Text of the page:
Adding the human element to our urban benchmarking

About the Study

Key to the demographics

Cities of Opportunity 6: We the urban people examines the population patterns and needs of critical urban groups in the 30 Cities of Opportunity. It provides a human counterpoint to the quantitative benchmarking given in Cities of Opportunty 6.

In terms of methodology, an overarching demographic portrait of our 30 cities in 2013 and 2025 was constructed to provide a framework for thinking about each city’s demographic opportunities and challenges. This was developed in conjunction with Oxford Economics using the geographic city jurisdictions used in Cities of Opportunity 6. We divided city populations into six age groups, which we modified from standard definitions to recognize the increasing trend of extended education, and therefore, delayed participation in the workforce for the young; and increased retirement ages in many countries, along with longer and healthier working years.

Population density, dependency and land area are all included in the comparison as well as a projection of demographic directions in our 30 cities to 2025. See page 9 of the study for more detail on the methodology (“How to read the tiles”). See page 16 of the study for more detail on how we project and compare cities to 2025 (“Establishing a sense of demographic direction”).

PwC survey methodology

The survey of PwC people in our 30 cities was designed and implemented by the Cities of Opportunity group and PwC’s International Survey Unit. Questionnaires were completed in all cities between September and December, 2013, and offered in English and five other languages. In total, 14,966 PwC professionals responded with an average rate of 20% in each city. Only center city locations were included to parallel the focus of Cities of Opportunity.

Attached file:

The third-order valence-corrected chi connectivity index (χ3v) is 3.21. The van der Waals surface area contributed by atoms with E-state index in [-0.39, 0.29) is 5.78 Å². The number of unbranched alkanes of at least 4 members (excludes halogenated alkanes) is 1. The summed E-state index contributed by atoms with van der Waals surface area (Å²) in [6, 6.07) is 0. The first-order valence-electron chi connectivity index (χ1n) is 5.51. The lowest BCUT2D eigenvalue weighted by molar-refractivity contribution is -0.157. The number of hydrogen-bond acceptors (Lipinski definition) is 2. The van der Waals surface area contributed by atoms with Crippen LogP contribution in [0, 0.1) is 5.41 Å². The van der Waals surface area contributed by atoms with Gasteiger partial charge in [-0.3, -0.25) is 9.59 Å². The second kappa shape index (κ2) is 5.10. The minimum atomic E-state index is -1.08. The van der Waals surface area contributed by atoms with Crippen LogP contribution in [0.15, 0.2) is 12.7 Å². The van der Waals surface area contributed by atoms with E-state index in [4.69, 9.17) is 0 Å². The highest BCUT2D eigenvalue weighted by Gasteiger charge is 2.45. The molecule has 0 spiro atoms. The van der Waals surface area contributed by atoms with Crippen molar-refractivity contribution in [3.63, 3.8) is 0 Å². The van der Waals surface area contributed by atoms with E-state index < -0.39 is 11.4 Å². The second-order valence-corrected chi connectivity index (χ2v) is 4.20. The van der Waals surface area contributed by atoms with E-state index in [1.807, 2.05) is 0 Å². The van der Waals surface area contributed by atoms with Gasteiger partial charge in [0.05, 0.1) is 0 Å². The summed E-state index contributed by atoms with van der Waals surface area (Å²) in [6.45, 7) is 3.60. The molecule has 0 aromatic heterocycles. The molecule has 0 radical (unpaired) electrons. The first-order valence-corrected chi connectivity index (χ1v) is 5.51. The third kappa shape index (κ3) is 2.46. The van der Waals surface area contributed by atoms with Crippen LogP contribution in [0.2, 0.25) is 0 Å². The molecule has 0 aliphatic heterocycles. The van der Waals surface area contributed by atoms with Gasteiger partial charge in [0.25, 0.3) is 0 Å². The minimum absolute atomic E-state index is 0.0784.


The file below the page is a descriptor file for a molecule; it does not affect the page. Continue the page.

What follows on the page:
The online survey took approximately 5 minutes to complete and collected data on PwC employees covering: their commute to work, preferences of other cities among the 30 to work in, likelihood to relocate within two years, words that best describe their city, features that are critical to have in their city and those most in need of improvement, and discretionary spending. Respondents were also asked to provide a slogan or saying that best captures the spirit of their city in 10 words or less.

Contact us

Cities of Opportunity is a study jointly performed by PwC and the Partnership for New York City. Please contact the following persons to learn more about the study and its business implications.

On business implications:

Bob Moritz

US Chairman and Senior Partner
+1 (646) 471 8486

Peter Raymond

US Leader, Capital Projects and Infrastructure
+1 (703) 918 1580

Jan Sturesson

Global Leader, Government & Public Services
+46 (0)46 286 93 39

Hazem Galal

Cities & Local Government Sector
Global Leader
+55 21 3232 6168

Egon de Haas

Global Director, Government & Public Services
+31 (0) 20 5686162

On media inquiries:

Tanja Sullivan

+1 (646) 471 6959

On research:

Sabrina McColgan

+44 (0) 2890 415598

On the overall study:

William Sand

+1 (646) 471 4470

Sabrina McColgan

+44 (0) 2890 415598

Quiz Answers

Quiz answers for Test Your Urban IQ (and page 38 in the study) —
Top to bottom on alphabetical list of cities:
4, 15, 23, 27, 1, 19, 20, 6, 29, 25, 21, 5, 26, 8, 22, 11, 12, 28, 24, 14, 2, 30, 10, 18, 3, 16, 17, 13, 7, 9



Connect with our leaders
Bob Moritz
US Chairman and Senior Partner
+1 (646) 471 8486
Peter Raymond
US Leader, Capital Projects & Infrastructure
+1 (703) 918 1580
Jan Sturesson
Global Leader, Government & Public Services
+46 (0) 46 286 93 39
Hazem Galal
Sector Global Leader, Cities & Local Government
+974 4419 2777